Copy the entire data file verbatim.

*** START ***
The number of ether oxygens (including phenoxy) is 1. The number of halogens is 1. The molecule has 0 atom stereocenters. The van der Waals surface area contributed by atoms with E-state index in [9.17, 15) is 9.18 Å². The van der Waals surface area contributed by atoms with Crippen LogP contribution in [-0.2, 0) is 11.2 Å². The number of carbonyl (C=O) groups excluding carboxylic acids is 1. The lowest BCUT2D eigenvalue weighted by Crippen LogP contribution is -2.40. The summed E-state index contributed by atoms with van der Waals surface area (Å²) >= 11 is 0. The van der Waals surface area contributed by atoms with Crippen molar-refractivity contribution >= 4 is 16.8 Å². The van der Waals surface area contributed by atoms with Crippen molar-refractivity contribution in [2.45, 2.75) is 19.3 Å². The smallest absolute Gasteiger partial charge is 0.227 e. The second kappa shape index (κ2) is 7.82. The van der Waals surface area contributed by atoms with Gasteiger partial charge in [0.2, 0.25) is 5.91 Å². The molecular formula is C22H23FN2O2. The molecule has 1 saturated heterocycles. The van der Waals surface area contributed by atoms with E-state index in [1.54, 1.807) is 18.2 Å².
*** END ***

The number of ether oxygens (including phenoxy) is 1. The number of halogens is 1. The molecule has 0 atom stereocenters. The van der Waals surface area contributed by atoms with E-state index in [9.17, 15) is 9.18 Å². The van der Waals surface area contributed by atoms with Crippen LogP contribution in [-0.2, 0) is 11.2 Å². The number of carbonyl (C=O) groups excluding carboxylic acids is 1. The lowest BCUT2D eigenvalue weighted by Crippen LogP contribution is -2.40. The summed E-state index contributed by atoms with van der Waals surface area (Å²) >= 11 is 0. The van der Waals surface area contributed by atoms with Crippen molar-refractivity contribution >= 4 is 16.8 Å². The van der Waals surface area contributed by atoms with Crippen molar-refractivity contribution in [2.45, 2.75) is 19.3 Å². The smallest absolute Gasteiger partial charge is 0.227 e. The second kappa shape index (κ2) is 7.82. The van der Waals surface area contributed by atoms with Gasteiger partial charge in [0.2, 0.25) is 5.91 Å². The molecular formula is C22H23FN2O2. The molecule has 1 saturated heterocycles. The van der Waals surface area contributed by atoms with E-state index in [1.54, 1.807) is 18.2 Å².